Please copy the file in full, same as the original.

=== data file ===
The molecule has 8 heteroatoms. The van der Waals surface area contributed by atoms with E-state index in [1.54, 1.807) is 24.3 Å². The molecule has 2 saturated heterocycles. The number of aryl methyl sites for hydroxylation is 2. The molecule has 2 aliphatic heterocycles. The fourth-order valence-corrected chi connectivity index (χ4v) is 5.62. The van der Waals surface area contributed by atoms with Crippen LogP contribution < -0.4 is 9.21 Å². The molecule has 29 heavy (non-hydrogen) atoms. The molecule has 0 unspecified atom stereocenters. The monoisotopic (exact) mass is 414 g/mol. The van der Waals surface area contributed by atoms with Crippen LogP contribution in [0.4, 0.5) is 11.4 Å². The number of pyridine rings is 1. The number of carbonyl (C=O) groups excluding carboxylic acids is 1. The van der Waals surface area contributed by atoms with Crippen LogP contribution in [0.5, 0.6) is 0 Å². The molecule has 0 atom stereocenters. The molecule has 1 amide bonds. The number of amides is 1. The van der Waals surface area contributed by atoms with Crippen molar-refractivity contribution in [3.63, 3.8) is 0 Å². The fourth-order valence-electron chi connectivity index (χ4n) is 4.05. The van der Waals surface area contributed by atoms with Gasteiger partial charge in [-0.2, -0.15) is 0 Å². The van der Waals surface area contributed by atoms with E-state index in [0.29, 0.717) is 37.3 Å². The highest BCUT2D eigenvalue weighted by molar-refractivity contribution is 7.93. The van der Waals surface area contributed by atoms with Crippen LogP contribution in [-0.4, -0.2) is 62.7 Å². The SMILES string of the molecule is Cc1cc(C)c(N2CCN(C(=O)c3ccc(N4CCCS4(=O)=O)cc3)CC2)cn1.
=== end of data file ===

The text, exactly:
The molecule has 8 heteroatoms. The van der Waals surface area contributed by atoms with E-state index in [1.54, 1.807) is 24.3 Å². The molecule has 2 saturated heterocycles. The number of aryl methyl sites for hydroxylation is 2. The molecule has 2 aliphatic heterocycles. The fourth-order valence-corrected chi connectivity index (χ4v) is 5.62. The van der Waals surface area contributed by atoms with Crippen LogP contribution < -0.4 is 9.21 Å². The molecule has 29 heavy (non-hydrogen) atoms. The molecule has 0 unspecified atom stereocenters. The monoisotopic (exact) mass is 414 g/mol. The van der Waals surface area contributed by atoms with Crippen LogP contribution in [0.4, 0.5) is 11.4 Å². The number of pyridine rings is 1. The number of carbonyl (C=O) groups excluding carboxylic acids is 1. The van der Waals surface area contributed by atoms with Crippen LogP contribution in [0.5, 0.6) is 0 Å². The molecule has 0 atom stereocenters. The molecule has 1 amide bonds. The number of amides is 1. The van der Waals surface area contributed by atoms with Crippen molar-refractivity contribution in [3.63, 3.8) is 0 Å². The fourth-order valence-electron chi connectivity index (χ4n) is 4.05. The van der Waals surface area contributed by atoms with Gasteiger partial charge in [-0.2, -0.15) is 0 Å². The van der Waals surface area contributed by atoms with E-state index in [0.29, 0.717) is 37.3 Å². The highest BCUT2D eigenvalue weighted by molar-refractivity contribution is 7.93. The van der Waals surface area contributed by atoms with Crippen LogP contribution in [-0.4, -0.2) is 62.7 Å². The SMILES string of the molecule is Cc1cc(C)c(N2CCN(C(=O)c3ccc(N4CCCS4(=O)=O)cc3)CC2)cn1.